Now, years later, Zazzle and their investors are finally taking steps to resolve this massive strategic error. It's signed a deal with Myspace, to let connected consumer remix clothes for their favorite bands. Great - brilliant stuff: this is real strategic innovation. It's rethinking how and where clothing is bought and sold - the first step in a real new value chain.

But this is a trickle of strategic innovation, where there should be a flood.

If it takes the best venture capitalist in the Valley years to innovate - then is there really much hope for the rest of them?

I don't think so - I think that they've fallen prey to the tragedy of success; they've lost the appetite for disruption.

-- umair // 11:18 AM // 9 comments


Is it this one?

Great post, Umair. appetite for disruption reminds me of a music album, was it "..for destruction"? :-)
// Anonymous António // 2:40 PM

I think you are right, earlier in the Web 2.0 emergence, there was much talk about the VC community not being able to handle the model. But before we new it the money was flooding in and the gold diggers were swarming into the valley.

Personally I think this is proof that the valley has turned into a web 2.0 sausage factory and the real disruption has to occur elsewhere with new kinds of investment, somewhere that folks aren't frightened of disrupting investment and investors.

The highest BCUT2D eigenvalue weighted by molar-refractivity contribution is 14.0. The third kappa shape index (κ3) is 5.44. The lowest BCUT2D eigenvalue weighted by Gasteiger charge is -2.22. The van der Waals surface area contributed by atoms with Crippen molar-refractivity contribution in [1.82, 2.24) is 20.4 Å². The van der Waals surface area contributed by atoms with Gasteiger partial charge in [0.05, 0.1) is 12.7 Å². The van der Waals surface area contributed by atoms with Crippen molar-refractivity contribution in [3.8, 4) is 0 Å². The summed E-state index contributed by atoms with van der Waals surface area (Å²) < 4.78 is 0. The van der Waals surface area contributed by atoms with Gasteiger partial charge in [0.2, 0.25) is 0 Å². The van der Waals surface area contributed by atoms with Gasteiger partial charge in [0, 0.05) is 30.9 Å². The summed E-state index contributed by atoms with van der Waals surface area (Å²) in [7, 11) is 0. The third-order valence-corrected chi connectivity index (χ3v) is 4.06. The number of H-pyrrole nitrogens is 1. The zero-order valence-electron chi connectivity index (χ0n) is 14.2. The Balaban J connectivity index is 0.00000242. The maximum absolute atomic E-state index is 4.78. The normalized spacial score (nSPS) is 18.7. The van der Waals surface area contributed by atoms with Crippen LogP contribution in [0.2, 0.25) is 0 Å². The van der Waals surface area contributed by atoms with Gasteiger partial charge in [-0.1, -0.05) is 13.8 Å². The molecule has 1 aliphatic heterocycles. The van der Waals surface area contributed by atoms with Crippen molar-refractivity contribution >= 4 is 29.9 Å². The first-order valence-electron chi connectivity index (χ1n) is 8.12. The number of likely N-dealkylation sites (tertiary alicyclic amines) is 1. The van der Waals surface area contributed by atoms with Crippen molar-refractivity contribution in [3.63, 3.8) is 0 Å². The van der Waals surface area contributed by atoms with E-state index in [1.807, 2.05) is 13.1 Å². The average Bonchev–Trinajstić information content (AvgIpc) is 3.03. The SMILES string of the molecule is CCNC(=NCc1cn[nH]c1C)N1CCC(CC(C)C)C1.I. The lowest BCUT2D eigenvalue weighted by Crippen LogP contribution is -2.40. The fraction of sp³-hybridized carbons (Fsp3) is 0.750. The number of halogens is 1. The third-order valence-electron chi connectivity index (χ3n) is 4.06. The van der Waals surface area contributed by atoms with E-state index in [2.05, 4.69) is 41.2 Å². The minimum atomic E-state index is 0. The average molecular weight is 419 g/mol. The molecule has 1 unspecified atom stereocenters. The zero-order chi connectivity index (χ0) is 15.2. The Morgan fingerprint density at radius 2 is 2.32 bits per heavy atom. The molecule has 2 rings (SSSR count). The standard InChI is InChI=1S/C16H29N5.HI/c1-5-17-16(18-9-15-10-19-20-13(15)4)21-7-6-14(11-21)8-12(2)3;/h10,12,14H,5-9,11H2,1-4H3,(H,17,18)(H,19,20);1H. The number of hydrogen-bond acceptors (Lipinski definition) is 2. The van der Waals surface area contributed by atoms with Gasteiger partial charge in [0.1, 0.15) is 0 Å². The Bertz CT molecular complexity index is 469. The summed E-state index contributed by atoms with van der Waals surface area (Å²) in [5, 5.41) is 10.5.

The interesting question remains where and how? maybe it's not a place anymore perhaps it's on the net and probably not from middlemen infested investment factories, but rather some new disentermediated mechanism that goes way beyond just money as an investment.

Even more exciting times in my opinion

// Blogger Al // 4:14 PM

Here is the link to Steve Rubel's post:
// Anonymous Dasher // 9:12 PM

This post wins you a spot in my bookmarks. Keep it up.
// Blogger Sean // 1:40 AM

// Blogger phil jones // 10:27 PM

Umm, I call bs on this one. What happened to the Zazzle team? What were they doing in all of this? The team had a track record of poor execution - ask anyone who worked at the company. Notice Cafepress and Spreadshirt have both been doing fine.